BENACERRAF AND HIS CRITICS PDF

Share on mail Paul Benacerraf is not the most prolific of contemporary philosophers. In a publishing career spanning 35 years, he has published not a single book and only a handful of articles. If he were working in a British university now, it would scarcely be enough to have him classified as "research active". The argument proceeds by showing that, faced with two different set-theoretic definitions of, for example, the number 3, nothing could compel us to choose one rather than the other - provided, that is, that under both definitions 3 was larger than 2, smaller than 4 and so on.

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Philosophers and their Critics 8. Cambridge, MA: Blackwell Publishers, The complete bibliography included in this volume shows only eleven articles, together with his doctoral thesis on logicism and the two versions of the introduction to the excellent anthology in the philosophy of mathematics that he edited with Hilary Putnam. Most of the articles in this volume comment on one or both of these two famous essays. The first essay, WNCNB, argues that natural numbers cannot be sets, since incompatible versions of the number sequence can be defined in set theory such as the versions of Von Neumann and Zermelo.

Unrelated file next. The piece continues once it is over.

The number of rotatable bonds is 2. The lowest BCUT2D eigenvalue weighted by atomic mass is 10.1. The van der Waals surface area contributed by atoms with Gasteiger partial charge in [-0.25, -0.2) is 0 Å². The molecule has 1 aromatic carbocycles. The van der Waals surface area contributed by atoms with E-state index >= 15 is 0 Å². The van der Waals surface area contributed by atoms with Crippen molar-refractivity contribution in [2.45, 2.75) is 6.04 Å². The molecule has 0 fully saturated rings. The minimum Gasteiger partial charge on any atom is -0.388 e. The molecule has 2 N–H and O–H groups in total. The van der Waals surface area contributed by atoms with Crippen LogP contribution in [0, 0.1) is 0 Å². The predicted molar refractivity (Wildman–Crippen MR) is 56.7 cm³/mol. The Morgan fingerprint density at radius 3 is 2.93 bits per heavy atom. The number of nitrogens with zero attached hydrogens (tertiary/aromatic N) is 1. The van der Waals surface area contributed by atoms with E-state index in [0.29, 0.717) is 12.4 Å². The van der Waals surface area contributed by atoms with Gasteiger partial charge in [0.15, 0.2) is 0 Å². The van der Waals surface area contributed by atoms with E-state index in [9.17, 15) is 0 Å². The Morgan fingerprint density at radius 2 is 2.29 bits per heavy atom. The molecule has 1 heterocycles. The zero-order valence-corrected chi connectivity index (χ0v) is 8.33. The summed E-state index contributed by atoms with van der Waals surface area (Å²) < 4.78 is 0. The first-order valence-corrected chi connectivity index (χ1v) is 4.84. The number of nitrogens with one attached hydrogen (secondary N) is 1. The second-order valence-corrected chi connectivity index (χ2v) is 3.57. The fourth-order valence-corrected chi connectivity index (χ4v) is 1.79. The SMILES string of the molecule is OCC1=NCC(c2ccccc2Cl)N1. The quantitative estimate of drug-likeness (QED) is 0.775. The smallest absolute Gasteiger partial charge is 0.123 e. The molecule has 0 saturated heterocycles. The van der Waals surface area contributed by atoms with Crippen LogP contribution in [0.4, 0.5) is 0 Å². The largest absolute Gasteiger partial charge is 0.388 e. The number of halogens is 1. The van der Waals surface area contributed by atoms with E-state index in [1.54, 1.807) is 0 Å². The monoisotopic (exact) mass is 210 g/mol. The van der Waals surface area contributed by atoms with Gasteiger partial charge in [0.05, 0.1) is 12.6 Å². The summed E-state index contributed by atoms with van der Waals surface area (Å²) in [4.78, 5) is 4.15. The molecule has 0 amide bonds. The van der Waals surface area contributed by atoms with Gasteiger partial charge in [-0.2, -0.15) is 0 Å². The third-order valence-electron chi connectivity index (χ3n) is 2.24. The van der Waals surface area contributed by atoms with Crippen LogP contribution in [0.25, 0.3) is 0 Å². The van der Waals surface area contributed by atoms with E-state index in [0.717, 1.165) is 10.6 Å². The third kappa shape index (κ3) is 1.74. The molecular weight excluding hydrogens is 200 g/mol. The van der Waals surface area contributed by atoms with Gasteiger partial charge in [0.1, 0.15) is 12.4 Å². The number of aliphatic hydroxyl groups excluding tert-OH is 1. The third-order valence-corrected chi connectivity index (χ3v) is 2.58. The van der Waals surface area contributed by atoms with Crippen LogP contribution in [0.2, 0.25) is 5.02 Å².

It goes on to argue that num- bers can be any collection of things that satisfy an appropriate set of conditions. Jerrold J. Katz contributes an extended article on this essay. We are given something X that is allegedly picked out by some theory or practice. Then it is argued that some other thing Y fits the bill just as well.

For such arguments to work, X and Y have to be manifestly different. The second essay, MT, is the subject of four of the essays in the volume un- der review. The argument in MT is simple. Benacerraf argues that accounts of mathematical truth suffer from a basic problem of incompatibility. Accounts of mathematical truth are motivated by the desire to have a homogeneous seman- tical theory in which the semantics of mathematical propositions parallel those for the rest of language, and also by the desire for a mathematical epistemology.

Platonists could reasonably take the view that if there is a conflict between platonistic mathematics and epistemology based on the causal theory of knowledge, then it is the latter which should give way. Consider an EPR-type set up. A source sends two photons as the result of a decay process in opposite directions to remote detectors. The measurement results are correlated: if one has spin- up, the other has spin-down.

Standing at one wing of the apparatus, and on measuring getting the result, say, spin-up, we can know that the other has spin-down. Is there any causal connection between us and the remote photon? What about a connection via the source? It might be thought that this line of reasoning assumes a crude version of the causal theory of knowledge. Not so. No matter how sophisticated the causal story becomes, so long as any causal connection is required, it will run into this problem.

The upshot is simple: We know that the distant photon has spin-down, but we are not causally connected to it.

So, the causal theory of knowledge is simply false. Platonists need fear it not. The classical continuum is not clearly required by fluid mechanics since it is an idealization rather than a direct representation of the substances involved. Continuity of space-time does not seem to have a clear physical meaning. Maddy concludes that Platonists like Steiner, Resnik and herself have lost their central argument for the truth of mathematics.